In a new study, researchers have found epigenetic markers linked to Alzheimer’s disease.
The research was conducted by a team from the Brigham and Women’s Hospital, Harvard Medical School and other institutes.
Despite many years of effort and countless dollars spent, scientists have been unable to cure Alzheimer’s disease, the most common form of dementia.
Previous research has shown that it is not a heritable disease, but epigenetics might play a role.
In the new study, the team focused on DNA methylation, the process whereby a methyl group is added to a DNA nucleotide.
The changes that occur do not alter the DNA itself but instead, alter gene expression.
To learn more about the process and to find out if problems with methylation might be linked to Alzheimer’s, the researchers collected skin stem cells from volunteers, some of whom had Alzheimer’s and others who did not.
The researchers then induced the stem cells to grow into nerve cells and watched the process for changes to DNA methylation that they could use for comparison purposes.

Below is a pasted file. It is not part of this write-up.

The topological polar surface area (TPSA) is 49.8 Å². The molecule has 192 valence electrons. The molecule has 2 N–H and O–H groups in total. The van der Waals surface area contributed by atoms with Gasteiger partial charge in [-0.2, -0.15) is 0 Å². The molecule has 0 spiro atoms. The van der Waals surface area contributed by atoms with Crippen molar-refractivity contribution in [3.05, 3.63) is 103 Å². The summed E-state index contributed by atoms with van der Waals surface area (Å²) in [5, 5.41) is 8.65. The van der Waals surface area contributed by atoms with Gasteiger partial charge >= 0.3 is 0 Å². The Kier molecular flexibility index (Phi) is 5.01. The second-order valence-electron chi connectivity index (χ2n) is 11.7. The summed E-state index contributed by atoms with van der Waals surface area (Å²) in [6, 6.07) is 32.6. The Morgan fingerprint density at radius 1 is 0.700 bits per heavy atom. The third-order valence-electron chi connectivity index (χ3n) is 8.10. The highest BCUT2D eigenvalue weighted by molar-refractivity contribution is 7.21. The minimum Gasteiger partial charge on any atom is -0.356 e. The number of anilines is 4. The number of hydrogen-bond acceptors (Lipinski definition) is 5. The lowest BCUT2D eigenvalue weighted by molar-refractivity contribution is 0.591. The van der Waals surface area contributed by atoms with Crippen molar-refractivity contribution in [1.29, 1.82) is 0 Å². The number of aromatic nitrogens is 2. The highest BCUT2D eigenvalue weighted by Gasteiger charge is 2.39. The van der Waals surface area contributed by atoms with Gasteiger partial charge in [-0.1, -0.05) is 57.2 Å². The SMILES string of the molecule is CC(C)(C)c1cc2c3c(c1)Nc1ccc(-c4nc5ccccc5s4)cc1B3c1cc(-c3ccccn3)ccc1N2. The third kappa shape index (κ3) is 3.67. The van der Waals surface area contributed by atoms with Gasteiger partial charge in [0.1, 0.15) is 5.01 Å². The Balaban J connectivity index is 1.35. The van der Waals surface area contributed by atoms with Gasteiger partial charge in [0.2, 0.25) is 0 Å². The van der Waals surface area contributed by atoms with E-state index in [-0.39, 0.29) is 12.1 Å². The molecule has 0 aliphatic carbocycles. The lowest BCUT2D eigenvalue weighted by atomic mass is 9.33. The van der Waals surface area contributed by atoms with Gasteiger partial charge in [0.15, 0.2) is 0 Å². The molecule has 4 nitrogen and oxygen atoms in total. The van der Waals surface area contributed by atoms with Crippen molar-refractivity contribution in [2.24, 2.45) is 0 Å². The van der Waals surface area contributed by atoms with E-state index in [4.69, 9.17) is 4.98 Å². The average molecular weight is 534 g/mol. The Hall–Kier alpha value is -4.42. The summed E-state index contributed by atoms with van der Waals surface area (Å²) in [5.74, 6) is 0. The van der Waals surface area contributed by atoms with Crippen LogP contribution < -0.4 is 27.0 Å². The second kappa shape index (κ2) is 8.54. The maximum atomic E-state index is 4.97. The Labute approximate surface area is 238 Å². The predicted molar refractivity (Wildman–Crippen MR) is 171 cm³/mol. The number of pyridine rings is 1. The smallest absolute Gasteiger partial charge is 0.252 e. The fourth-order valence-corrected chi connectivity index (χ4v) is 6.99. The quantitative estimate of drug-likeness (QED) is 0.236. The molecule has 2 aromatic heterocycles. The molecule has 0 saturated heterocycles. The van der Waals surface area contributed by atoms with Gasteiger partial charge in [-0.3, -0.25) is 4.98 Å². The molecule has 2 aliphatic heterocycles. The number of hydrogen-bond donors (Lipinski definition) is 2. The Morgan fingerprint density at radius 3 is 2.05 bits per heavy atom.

They found that 27 regions of the genome where epigenetic changes occurred in people with Alzheimer’s.
The changes were Alzheimer’s-specific and were not correlated with age.
The team suggests that regulation, establishment, and maintenance of the epigenetic signatures may play a role in the progression of Alzheimer’s disease.
The findings may help to identify the disease in patients at a much younger age, allowing for treatment to delay onset.
The lead author of the study is Irfete S. Fetahu from Brigham and Women’s Hospital.
The study is published in the journal Science Advances.
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